12 ounces. That’s nearly a pound. That’s yet another huge chunk of weight that I’ve recently shaved off my pack’s base-weight.
Base-weight implies to one’s backpack as well as everything inside excluding food, water and fuel. This includes your vital four: pack, shelter, sleeping bag and pad. It also includes all your clothing, like down jacket, rain jacket, windpant and thermal underwear, in addition to cook-wear, guides, headlamp, toothbrush, toothpaste, toenail clippers and any luxery items like a good book, flower guide, camp shoes or cellphone. Everyone’s base-weight will vary depending on personal preference, budget and desire for creature comforts. In my opinion, there’s four categories that your backpack can fall into. Those include ultralight, lightweight, moderate and heavyweight. Everyone’s opinion on this matter will vary, and depending on which gear guru you talk to, the numbers will tell a different story.
Ultralight: sub 10 pounds
Lightweight: 10-15 pounds
Moderate: 15-20 pounds
Heavyweight: 20 or more pounds. Seriously, the only reason you need to be above 20 pounds is if your a mountaineer and climbing a bad-ass snowcapped peak. Leave the camp chair at home. Leave your revolving spice rack in the kitchen cupboard.
For each long-distance trail that I’ve hiked, I’ve fallen into a different category. Let me tell you, it is far more enjoyable to backpack with a lighter load. That said, part of the reason I once fell into the “moderate” category was due to ignorance and improper gear. As I accumulated more miles under my feet, I began to phase out useless gear and when my budget allowed, I traded in heavier gear for lighter, stronger and more versatile gear. Now, after 8,000 miles, I am proud to announce I have crossed over to the light side, and the ultra-light side in particular.
So the question awaits. How? Well, every ounce counts and when you’re assessing each individual piece of gear, you need to ask yourself these questions: Can I go lighter? Can I achieve the same performance, if not better, by choosing a lighter piece of equipment? Indeed, you usually can.
That said, I’d like to welcome the newest piece of equipment to my active lifestyle. It is a superb piece, and one of the core four items in my pack. It’s Katabatic’s 22-degree Alsek sleeping bag. Weighing in at 19.7 ounces, the sleeping bag will shave 12 ounces off my pack’s former weight. I have to admit it cost me a small fortune, but it’s price is more than made up for by the superior craftsmanship (made locally in Colorado if I might add) and it’s incredible warmth-to-weight ratio. If you’re wondering how something that weighs less than a basketball can keep you warm on a cold summer night spent on the summit of a 10,000-foot mountain, then let me explain the basics of down insulation.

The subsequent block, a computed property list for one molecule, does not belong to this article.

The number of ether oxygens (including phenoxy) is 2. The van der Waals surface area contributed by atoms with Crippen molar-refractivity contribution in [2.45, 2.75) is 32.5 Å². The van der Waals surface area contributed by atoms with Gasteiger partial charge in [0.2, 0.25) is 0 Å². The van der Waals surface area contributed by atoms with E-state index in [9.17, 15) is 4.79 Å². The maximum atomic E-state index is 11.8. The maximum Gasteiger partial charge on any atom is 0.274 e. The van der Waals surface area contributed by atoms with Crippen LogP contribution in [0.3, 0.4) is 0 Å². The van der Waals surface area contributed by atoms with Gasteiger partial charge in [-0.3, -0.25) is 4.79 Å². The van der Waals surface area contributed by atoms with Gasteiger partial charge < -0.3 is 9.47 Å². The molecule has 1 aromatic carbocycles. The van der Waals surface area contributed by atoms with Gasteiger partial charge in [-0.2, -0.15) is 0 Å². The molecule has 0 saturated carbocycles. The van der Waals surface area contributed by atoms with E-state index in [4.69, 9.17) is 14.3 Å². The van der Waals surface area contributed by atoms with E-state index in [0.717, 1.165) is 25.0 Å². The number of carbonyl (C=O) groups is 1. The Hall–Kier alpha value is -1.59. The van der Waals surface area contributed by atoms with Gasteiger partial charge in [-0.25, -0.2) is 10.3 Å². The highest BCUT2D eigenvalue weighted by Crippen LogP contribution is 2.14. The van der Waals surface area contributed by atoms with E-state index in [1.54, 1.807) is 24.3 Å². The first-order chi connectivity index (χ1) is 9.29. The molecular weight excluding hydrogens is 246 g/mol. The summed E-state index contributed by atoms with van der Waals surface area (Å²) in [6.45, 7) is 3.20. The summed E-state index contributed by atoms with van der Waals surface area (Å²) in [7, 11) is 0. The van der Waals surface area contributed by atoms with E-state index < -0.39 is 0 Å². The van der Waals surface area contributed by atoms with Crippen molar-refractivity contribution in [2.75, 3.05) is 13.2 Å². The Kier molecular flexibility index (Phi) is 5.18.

In brief—because we all know that I can geek out when it comes to down insulation—the higher the down factor, the warmer. In general, sleeping bags, jackets and household items like blankets and pillows, can be filled with 550-900 fill goose down insulation. (There’s duck as well, but that’s a whole other tangent). Essentially, the higher the number, the greater warmth-to-weight ratio. Let’s look a little closer at the science behind goose-down insulation, shall we?
Higher quality down is located closest to the goose’s body. It’s super soft and as I describe it, the clusters look like fluffy snowflakes with minimal quills. As the number decreases below 750-fill, you begin to see a change in the appearance and performance of the product. And as the number drops closer to 550-fill, the feathers will have a more tradition look as they are the feathers located farther from the goose’s body. They possess more quills, less clusters and therefore less loft. Without loft, which is a buffer that keeps the cold weather outside and the warmth generated from your body on the inside, the jacket won’t be as warm.
Which now brings me back to the Katabatic Alsek. The package arrived on my doorstep three nights ago. Eager with anticipation, I opened up the box, pulled out the bag, tossed it on the floor, and crawled in. I felt like I was a chocolate caterpillar. What makes this bag special, is that it’s comprised of a youthfully lofty, 900-fill goose down. Compared to it’s predecessor, who had been a loyal companion to my three long walks, it is quite a change. Besides the higher quality down, the other difference is that this bag is not so much a sleeping bag as it is a sleeping quilt. There is no zipper, nor is there any hood. Instead, the bag works with a bungee set-up in which you affix the bag to your sleeping pad using a couple of cords. It’s all very simple and once you’re inside it fits snugly around you. The chocolate catepillar wraps its great, big arms around you and rocks you to sleep.
For those who want to go lighter, or for those who suffer from claustrophobia in most sleeping bags (myself included), this is the way to go. Visit katabaticgear.com for more infomation.